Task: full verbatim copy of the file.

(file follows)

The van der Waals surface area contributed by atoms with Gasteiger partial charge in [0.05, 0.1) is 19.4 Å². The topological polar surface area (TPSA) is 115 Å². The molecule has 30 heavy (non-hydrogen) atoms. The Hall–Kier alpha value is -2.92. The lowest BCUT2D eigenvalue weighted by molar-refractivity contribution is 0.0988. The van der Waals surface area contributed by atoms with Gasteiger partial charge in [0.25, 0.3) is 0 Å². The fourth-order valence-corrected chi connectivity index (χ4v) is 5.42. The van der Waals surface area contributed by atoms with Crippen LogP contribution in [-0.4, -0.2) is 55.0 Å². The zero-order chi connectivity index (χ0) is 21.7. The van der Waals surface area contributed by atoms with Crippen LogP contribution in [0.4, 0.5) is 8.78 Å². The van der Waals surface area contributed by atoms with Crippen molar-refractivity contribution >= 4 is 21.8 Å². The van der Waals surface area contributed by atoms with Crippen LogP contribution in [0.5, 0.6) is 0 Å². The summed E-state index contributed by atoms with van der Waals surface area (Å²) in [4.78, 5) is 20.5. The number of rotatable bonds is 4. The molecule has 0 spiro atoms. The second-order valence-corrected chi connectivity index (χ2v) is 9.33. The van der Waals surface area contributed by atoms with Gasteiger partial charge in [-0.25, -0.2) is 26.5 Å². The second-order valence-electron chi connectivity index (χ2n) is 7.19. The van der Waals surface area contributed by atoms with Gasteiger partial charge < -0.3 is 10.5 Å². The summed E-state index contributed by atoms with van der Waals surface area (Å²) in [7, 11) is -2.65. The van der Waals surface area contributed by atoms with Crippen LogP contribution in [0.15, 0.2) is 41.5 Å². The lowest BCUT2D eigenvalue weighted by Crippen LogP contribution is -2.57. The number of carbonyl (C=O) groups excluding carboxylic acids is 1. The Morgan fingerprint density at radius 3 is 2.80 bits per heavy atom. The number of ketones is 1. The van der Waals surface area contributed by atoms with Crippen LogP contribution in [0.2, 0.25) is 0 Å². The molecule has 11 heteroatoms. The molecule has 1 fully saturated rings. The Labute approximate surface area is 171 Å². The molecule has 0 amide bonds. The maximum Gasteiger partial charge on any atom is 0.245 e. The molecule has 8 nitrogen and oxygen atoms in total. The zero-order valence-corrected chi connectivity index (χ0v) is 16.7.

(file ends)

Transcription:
The van der Waals surface area contributed by atoms with Gasteiger partial charge in [0.05, 0.1) is 19.4 Å². The topological polar surface area (TPSA) is 115 Å². The molecule has 30 heavy (non-hydrogen) atoms. The Hall–Kier alpha value is -2.92. The lowest BCUT2D eigenvalue weighted by molar-refractivity contribution is 0.0988. The van der Waals surface area contributed by atoms with Gasteiger partial charge in [0.25, 0.3) is 0 Å². The fourth-order valence-corrected chi connectivity index (χ4v) is 5.42. The van der Waals surface area contributed by atoms with Crippen LogP contribution in [-0.4, -0.2) is 55.0 Å². The zero-order chi connectivity index (χ0) is 21.7. The van der Waals surface area contributed by atoms with Crippen LogP contribution in [0.4, 0.5) is 8.78 Å². The van der Waals surface area contributed by atoms with Crippen molar-refractivity contribution >= 4 is 21.8 Å². The van der Waals surface area contributed by atoms with Crippen LogP contribution in [0.5, 0.6) is 0 Å². The summed E-state index contributed by atoms with van der Waals surface area (Å²) in [4.78, 5) is 20.5. The number of rotatable bonds is 4. The molecule has 0 spiro atoms. The second-order valence-corrected chi connectivity index (χ2v) is 9.33. The van der Waals surface area contributed by atoms with Gasteiger partial charge in [-0.25, -0.2) is 26.5 Å². The second-order valence-electron chi connectivity index (χ2n) is 7.19. The van der Waals surface area contributed by atoms with Gasteiger partial charge < -0.3 is 10.5 Å². The summed E-state index contributed by atoms with van der Waals surface area (Å²) in [7, 11) is -2.65. The van der Waals surface area contributed by atoms with Crippen LogP contribution in [0.15, 0.2) is 41.5 Å². The lowest BCUT2D eigenvalue weighted by Crippen LogP contribution is -2.57. The number of carbonyl (C=O) groups excluding carboxylic acids is 1. The Morgan fingerprint density at radius 3 is 2.80 bits per heavy atom. The number of ketones is 1. The van der Waals surface area contributed by atoms with Crippen LogP contribution in [0.2, 0.25) is 0 Å². The molecule has 11 heteroatoms. The molecule has 1 fully saturated rings. The Labute approximate surface area is 171 Å². The molecule has 0 amide bonds. The maximum Gasteiger partial charge on any atom is 0.245 e. The molecule has 8 nitrogen and oxygen atoms in total. The zero-order valence-corrected chi connectivity index (χ0v) is 16.7.